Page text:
Around the same time, the PBOC and HKMA expanded the scope of Yuan clearing in Hong Kong, and offshore trading took off.

WALK

By June 2013 the Yuan was gaining recognition around the globe, and the Bank of England became the 20th central bank to sign a swap deal with the PBOC.

The Chinese central bank has been stepping up reforms this year ahead of the IMF decision.

WALK

And in August , the PBOC surprised investors with a near 2% devaluation, and a shift to a more market oriented yuan reference rate. Another big news in Nov last year... the IMF announced to include YUAN to its SDR basket...marking another milestone for yuan's internationalization.

Now, what's next?

Still facing many challenges ahead, China's policymakers are expectde to conitnue guiding the opening up of the country's financial system and the economy's transition away from export manufacturing and toward consumption.

As the mainland economy slows and regulators scramble to contain wild moves in the yuan and stocks, volatility is a part of the "new normal" for China.

CNBC's Qian Chen, reporting from Singapore.

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Welcome to CNBC Business Daily, I'm Qian Chen.

During the process of currency internationalization, volatility is hardly avoided.

Let's take a look back at how the RMB has performed during the past decade.

After 2005, when Beijing joined the WTO, China has taken many steps in an effort to internationalize its currency, YUAN. The PBOC shocked the world on July 21, 2015, with a 2.1% revaluation, putting the Yuan at 8.11 to the greenback.It was pretty stable until the global financial crisis... then, in July 2008 the PBOC effectively pegged the Yuan against the dollar at 6.83 as an emergency measure. It stayed around there until the middle of 2010, when the global economy started to recover, returning to a managed float based on a basket of currencies.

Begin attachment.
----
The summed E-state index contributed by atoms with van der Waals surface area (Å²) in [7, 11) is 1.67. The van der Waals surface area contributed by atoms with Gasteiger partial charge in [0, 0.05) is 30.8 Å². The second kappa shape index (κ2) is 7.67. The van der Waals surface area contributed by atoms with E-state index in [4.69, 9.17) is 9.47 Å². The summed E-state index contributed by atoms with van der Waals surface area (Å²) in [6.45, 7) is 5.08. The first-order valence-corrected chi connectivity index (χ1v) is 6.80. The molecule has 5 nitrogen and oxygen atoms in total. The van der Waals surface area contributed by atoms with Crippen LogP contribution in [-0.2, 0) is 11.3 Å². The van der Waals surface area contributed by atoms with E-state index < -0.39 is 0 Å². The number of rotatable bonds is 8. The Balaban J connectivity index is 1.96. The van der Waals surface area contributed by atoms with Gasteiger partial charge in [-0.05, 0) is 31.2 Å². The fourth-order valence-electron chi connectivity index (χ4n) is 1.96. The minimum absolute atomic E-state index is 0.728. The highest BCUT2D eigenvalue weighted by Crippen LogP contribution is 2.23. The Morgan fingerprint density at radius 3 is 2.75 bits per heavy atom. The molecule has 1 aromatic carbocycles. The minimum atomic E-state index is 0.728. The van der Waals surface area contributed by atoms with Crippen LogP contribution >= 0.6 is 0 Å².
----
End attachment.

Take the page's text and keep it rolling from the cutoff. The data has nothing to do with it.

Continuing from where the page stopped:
Than, quickly jumping to August, 2015, which marks a tipping point here.

The PBOC guided the CNYUSD midpoint fix lower, resulting in a 2-day-weakening streak, or 3% devaluation in the Chinese currency.

So overall, between 2006 to 2014, CNYUSD has got strengthened by 23%.

However, starting from 2015, with the FED ending its QE programs and started to expect rate hikes, dollar has been getting stronger. As a result, the PBOC wanted to furthur unpeg Yuan with the dollar as a stronger yuan will hurt China's already slowing down economy.

As a result, in 2015, CNYUSD has weakened by 4.6% and for the first two weeks into 2016, the yuan has depreciated by 1.4% against the greenback.

However, the guided depreciation has brought market volatilities across the globe, not just the Chinese currency and equity markets. So far, the Chinese government has been trying to use its reserves to support the market, intervening the off-shore RMB market in Hong Kong, and for these two trading days, we've been the PBOC set the dollars vs yuan middlepoint fix higher, in an effort to stablize the market.

Data from JP Morgan shows that since 2014's Q2, capital outflows from China has reached $1 trillion. The bank, however, says that major volatilities will happen mainly in the H1 of 2016.

CNBC's Qian Chen, reporting from Singapore.